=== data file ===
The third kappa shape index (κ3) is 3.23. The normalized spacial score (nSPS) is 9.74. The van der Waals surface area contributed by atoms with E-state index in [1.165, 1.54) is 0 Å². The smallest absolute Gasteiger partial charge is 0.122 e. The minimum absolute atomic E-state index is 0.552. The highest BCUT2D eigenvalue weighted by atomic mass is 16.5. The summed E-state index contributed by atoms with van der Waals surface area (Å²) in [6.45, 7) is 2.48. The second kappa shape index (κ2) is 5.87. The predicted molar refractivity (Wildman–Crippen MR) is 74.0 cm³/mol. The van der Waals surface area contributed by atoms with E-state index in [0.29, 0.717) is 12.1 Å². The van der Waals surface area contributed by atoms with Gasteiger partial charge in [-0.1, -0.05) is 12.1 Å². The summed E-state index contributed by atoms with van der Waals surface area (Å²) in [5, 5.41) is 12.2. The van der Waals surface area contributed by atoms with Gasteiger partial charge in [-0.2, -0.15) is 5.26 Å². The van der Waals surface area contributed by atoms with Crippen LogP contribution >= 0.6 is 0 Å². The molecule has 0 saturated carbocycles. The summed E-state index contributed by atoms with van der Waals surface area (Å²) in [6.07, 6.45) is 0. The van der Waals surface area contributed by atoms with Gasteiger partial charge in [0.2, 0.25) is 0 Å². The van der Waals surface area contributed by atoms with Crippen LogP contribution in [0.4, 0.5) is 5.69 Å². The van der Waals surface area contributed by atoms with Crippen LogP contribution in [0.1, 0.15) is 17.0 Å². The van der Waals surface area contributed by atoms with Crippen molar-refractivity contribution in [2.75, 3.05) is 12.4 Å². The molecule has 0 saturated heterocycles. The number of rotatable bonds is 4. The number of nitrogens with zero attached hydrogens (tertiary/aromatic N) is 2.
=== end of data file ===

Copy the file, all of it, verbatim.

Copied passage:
The third kappa shape index (κ3) is 3.23. The normalized spacial score (nSPS) is 9.74. The van der Waals surface area contributed by atoms with E-state index in [1.165, 1.54) is 0 Å². The smallest absolute Gasteiger partial charge is 0.122 e. The minimum absolute atomic E-state index is 0.552. The highest BCUT2D eigenvalue weighted by atomic mass is 16.5. The summed E-state index contributed by atoms with van der Waals surface area (Å²) in [6.45, 7) is 2.48. The second kappa shape index (κ2) is 5.87. The predicted molar refractivity (Wildman–Crippen MR) is 74.0 cm³/mol. The van der Waals surface area contributed by atoms with E-state index in [0.29, 0.717) is 12.1 Å². The van der Waals surface area contributed by atoms with Gasteiger partial charge in [-0.1, -0.05) is 12.1 Å². The summed E-state index contributed by atoms with van der Waals surface area (Å²) in [5, 5.41) is 12.2. The van der Waals surface area contributed by atoms with Gasteiger partial charge in [-0.2, -0.15) is 5.26 Å². The van der Waals surface area contributed by atoms with Crippen LogP contribution >= 0.6 is 0 Å². The molecule has 0 saturated carbocycles. The summed E-state index contributed by atoms with van der Waals surface area (Å²) in [6.07, 6.45) is 0. The van der Waals surface area contributed by atoms with Gasteiger partial charge in [0.2, 0.25) is 0 Å². The van der Waals surface area contributed by atoms with Crippen LogP contribution in [0.4, 0.5) is 5.69 Å². The van der Waals surface area contributed by atoms with Crippen LogP contribution in [0.1, 0.15) is 17.0 Å². The van der Waals surface area contributed by atoms with Crippen molar-refractivity contribution in [2.75, 3.05) is 12.4 Å². The molecule has 0 saturated heterocycles. The number of rotatable bonds is 4. The number of nitrogens with zero attached hydrogens (tertiary/aromatic N) is 2.